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History of the Sweeper Keeper: What is it and how it came about

Neuer, Edison, Allison. 3 huge goalkeeping names in world football that most associate with the sweeper-keeper role. Whilst this more aggressive style of goalkeeping has been around for years, it fell out of favour in the 2000s and only began to return through the success of Manuel Neuer’s aggressive playstyle.

However, the role has been around for many decades, with some of goalkeeping history’s most enigmatic, innovative, and well-respected names. Aggressive goalkeepers are integral to modern football, but this form of sweeper-keeper is no recent invention. A sweeper keeper is a very adventurous role that involves a goalie venturing outside their penalty area to intercept opposition attacks and indeed start his own team’s attack using his feet. But when did this phenomenum begin? Continue reading to find out.

What is a Sweeper Keeper?

Before we get into discussing the roles biggest innovator, it’s important to outline what a sweeper keeper is, and how it’s different from a typical goalkeeper.

First, a sweeper keeper must be confident with the ball at his feet. When utilised in this role, goalkeepers are used as an active part of a teams build-up play, often relied upon as a passing option for a team to play their way out of trouble, as opposed to the typical defender-goalkeeper exchange of hoofing it long at the first sniff of the ball. 

Vision, technique, and general passing ability are vital, with possession retention the key benefit of this role, with goalkeepers passing it short, sometimes spraying pinpoint balls to well-positioned midfielders, or on rare occasions should the opportunity present itself, trying an audacious through ball for a striker to run on to and score.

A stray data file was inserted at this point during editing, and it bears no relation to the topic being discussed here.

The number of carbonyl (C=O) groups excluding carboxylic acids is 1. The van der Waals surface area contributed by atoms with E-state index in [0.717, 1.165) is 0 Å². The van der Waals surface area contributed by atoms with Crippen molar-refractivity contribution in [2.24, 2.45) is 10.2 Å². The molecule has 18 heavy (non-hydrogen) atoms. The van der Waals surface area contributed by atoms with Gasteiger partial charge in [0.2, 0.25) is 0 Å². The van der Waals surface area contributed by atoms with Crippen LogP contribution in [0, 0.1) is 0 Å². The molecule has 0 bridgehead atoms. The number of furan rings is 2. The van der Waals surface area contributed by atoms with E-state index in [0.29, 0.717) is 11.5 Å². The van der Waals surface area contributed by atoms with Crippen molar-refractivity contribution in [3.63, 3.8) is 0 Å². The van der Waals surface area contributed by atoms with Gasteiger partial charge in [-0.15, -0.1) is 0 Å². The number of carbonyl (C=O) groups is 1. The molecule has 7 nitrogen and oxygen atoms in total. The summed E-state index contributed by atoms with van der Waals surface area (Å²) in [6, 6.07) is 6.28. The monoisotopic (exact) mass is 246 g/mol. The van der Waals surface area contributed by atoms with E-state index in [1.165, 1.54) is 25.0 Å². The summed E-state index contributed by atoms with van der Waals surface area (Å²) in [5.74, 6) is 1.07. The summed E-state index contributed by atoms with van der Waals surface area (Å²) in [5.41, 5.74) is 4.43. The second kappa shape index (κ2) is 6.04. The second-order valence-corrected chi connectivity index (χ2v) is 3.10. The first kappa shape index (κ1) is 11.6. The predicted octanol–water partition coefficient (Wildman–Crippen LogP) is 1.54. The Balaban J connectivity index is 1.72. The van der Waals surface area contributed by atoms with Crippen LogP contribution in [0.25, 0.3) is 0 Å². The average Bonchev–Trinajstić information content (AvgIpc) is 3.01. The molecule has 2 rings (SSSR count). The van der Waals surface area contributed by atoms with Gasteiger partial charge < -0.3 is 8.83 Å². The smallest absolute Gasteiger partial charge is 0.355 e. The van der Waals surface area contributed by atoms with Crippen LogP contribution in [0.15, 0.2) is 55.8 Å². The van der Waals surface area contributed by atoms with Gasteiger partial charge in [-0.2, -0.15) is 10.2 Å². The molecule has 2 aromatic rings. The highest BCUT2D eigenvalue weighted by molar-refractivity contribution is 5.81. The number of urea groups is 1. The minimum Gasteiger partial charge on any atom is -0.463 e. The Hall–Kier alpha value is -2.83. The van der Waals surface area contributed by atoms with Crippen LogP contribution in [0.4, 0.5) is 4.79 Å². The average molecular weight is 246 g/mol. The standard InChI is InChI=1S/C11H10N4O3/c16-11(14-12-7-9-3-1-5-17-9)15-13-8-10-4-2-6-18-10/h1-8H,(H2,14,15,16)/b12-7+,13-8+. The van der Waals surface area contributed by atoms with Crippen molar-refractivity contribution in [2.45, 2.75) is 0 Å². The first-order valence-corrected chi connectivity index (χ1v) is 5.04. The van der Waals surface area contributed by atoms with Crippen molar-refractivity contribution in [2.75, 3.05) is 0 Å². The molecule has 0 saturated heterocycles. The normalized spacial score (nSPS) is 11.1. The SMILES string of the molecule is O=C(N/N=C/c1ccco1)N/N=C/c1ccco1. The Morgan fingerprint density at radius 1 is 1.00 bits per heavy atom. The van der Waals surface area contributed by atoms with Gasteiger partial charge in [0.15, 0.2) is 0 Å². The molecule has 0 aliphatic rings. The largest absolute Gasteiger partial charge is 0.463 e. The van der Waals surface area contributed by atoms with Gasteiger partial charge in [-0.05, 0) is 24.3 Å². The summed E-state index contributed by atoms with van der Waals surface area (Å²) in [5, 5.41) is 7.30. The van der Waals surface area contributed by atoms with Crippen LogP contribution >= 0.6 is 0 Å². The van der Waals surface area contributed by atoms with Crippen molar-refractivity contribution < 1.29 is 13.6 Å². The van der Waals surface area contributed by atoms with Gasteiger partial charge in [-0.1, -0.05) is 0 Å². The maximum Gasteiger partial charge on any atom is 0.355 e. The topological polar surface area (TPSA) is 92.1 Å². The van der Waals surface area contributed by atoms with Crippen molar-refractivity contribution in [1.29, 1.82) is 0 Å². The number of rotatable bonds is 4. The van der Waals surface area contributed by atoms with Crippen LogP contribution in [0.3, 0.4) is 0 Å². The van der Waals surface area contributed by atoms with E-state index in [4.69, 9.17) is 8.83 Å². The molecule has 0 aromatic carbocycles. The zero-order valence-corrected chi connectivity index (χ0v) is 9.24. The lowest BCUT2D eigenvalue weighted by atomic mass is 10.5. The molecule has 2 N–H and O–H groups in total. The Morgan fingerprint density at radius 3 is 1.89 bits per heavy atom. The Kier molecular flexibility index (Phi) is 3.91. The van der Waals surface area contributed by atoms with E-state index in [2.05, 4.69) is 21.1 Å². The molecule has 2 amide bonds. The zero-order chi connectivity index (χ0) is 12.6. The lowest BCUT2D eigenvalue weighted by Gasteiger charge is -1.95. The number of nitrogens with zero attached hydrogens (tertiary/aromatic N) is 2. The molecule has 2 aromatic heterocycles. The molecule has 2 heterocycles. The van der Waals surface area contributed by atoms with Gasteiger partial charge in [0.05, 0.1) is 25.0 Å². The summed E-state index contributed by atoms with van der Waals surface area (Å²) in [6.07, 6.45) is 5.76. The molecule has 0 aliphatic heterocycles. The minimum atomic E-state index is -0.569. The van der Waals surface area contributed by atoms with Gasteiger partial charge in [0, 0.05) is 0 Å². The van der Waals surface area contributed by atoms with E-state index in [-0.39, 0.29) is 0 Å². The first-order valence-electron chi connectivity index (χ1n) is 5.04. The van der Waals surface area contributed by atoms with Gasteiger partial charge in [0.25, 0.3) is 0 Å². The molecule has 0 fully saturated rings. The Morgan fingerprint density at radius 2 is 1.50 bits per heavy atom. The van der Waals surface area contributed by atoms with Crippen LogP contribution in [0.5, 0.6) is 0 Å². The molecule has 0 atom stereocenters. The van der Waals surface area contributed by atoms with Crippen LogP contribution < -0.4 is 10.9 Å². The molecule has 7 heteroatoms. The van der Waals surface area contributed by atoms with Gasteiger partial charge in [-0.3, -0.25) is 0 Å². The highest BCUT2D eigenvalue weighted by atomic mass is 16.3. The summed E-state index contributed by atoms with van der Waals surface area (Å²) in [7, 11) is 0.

You may think “well that’s just hoofing it, isn’t it?” but the big difference here between a ball-playing sweeper keeper playing the ball for a striker to chase, and a regular keeper hoofing it, is that the sweeper keeper specifically picks the right moment.

In the same way a playmaking midfielder spots a run 50 yards away and lofts a pass over the defence; a Sweeper-Keeper launches a perfectly weighted ball for an attacker making a smart run behind. If the striker is able to break the opposition’s offside trap, they often find themselves 1 on 1 with the other keeper.

Secondly, Sweeper Keepers position themselves much further up the field than typical goalkeepers, in order to squeeze the space between the defensive line and the goalkeeper, making balls in behind much less effective. This is the reason you might see Neuer racing with a striker to get to a ball and winning the battle, playing the ball to a team mate, or in particularly close calls, clearing the ball to safety.

Lastly, Sweeper Keepers need to be able to read the game exceptionally well. An underprepared Sweeper Keeper can be exploited by aware outfielders who catch the keeper too far off his line and lob the marooned goalkeeper from range. To prevent such occurrences, this type of keeper needs to know when to start backpedalling quickly, and when to stay deeper in their own half.

Often, to play the role successfully, the goalkeeper needs to think 2 or 3 steps ahead of the game as a whole, not just the opposition. They need to anticipate where their team might be more likely to lose it and position themselves accordingly, and make the right decision on whether to rush out or stay put. Great Sweeper Keepers combined with well-drilled, high-line defences can make some teams seem impossible to score against.

The Early Years of Goalkeeping

In football’s early years, the state of the game was very different from the way of the beautiful game today. With English Football’s governing body (The F.A) set up in 1863 Football has been around for getting close to 200 years. To illustrate just how different football was back in the early days, simply performing a short pass was unheard of until 1870, with the Nottingham Engineers perhaps the first step to the Tiki-Taka of today. “Lieut. Creswell, who having brought the ball up the side then kicked it into the middle to another of his side, who kicked it through the posts the minute before time was called”